Companies under scrutiny over possible COVID breaches

Dozens of companies in Victoria are being probed and could face prosecution over potential COVID-19 safety breaches. Warner Brothers and Bertocchi Smallgoods are among dozens of companies being investigated by the workplace watchdog over ­potential COVID-19 breaches.

WorkSafe Victoria chief Colin Radford revealed the companies under investigation, which could lead to prosecution, in a written response to the parliamentary Public Accounts and Estimates Committee. There are 23 investigations underway related to the COVID-19 pandemic. The investigation into Melbourne abattoir Cedar Meats, which was at the centre of a cluster of 111 COVID-19 cases, has concluded with no charges or prosecution recommended.

An investigation into Victoria’s failed initial hotel quarantine program remains active. It includes hotel operators, security companies, contractors and suppliers, and the Department of Health and Human Services and Department of Jobs, Precincts and Regions.

Opposition workplace safety spokesman Nick Wakeling said the delay in finalising the quarantine investigation was concerning.

“It’s unacceptable that WorkSafe hasn’t acted decisively to take action against the Andrews government,” he said. “It’s had six months and the indirect assistance of a board of inquiry, which has been set up, conducted hearings, reviewed 70,000 documents, and handed down two reports within the same time frame. If hotel quarantine was managed by a private company, its management would already be subject to a WorkSafe prosecution.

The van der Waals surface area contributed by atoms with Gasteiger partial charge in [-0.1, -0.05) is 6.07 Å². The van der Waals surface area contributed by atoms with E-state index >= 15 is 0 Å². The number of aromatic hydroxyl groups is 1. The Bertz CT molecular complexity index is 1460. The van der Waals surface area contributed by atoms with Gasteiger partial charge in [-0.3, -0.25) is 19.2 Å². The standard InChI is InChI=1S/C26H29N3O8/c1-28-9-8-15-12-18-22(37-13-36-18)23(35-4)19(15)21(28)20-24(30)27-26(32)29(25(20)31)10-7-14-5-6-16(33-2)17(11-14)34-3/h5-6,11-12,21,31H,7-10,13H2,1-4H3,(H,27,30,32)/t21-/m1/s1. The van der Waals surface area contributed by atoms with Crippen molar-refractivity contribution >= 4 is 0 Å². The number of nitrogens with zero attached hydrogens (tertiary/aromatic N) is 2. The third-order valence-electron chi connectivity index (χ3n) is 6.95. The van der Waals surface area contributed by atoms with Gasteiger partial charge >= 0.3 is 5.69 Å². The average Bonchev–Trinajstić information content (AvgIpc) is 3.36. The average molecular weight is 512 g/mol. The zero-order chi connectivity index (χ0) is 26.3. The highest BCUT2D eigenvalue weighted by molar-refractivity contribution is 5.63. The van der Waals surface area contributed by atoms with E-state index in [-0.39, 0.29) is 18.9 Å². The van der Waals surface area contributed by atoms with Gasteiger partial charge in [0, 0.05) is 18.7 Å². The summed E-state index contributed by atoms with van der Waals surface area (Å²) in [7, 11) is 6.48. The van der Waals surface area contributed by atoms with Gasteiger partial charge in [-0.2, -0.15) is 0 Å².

“Justice must be done. The Andrews Labor government owes it to the 801 dead, their families, the 200,000 jobless, and all Victorians who have suffered as a result of their disastrous second wave.”

A WorkSafe spokesman rejected any suggestion of a delay.

“These investigations are progressing within normal time frames, noting it is common for complex investigations to take between 12 months and two years to complete,” he said.

Victorian legislation requires prosecutions for occupational health and safety breaches to be brought within two years except in circumstances of workplace manslaughter, which carries no statutory limit.

After an investigation an enforcement group made up of lawyers and law enforcement officers makes recommendations. Advice may also be sought from the Director of Public Prosecutions.

Source: Herald Sun

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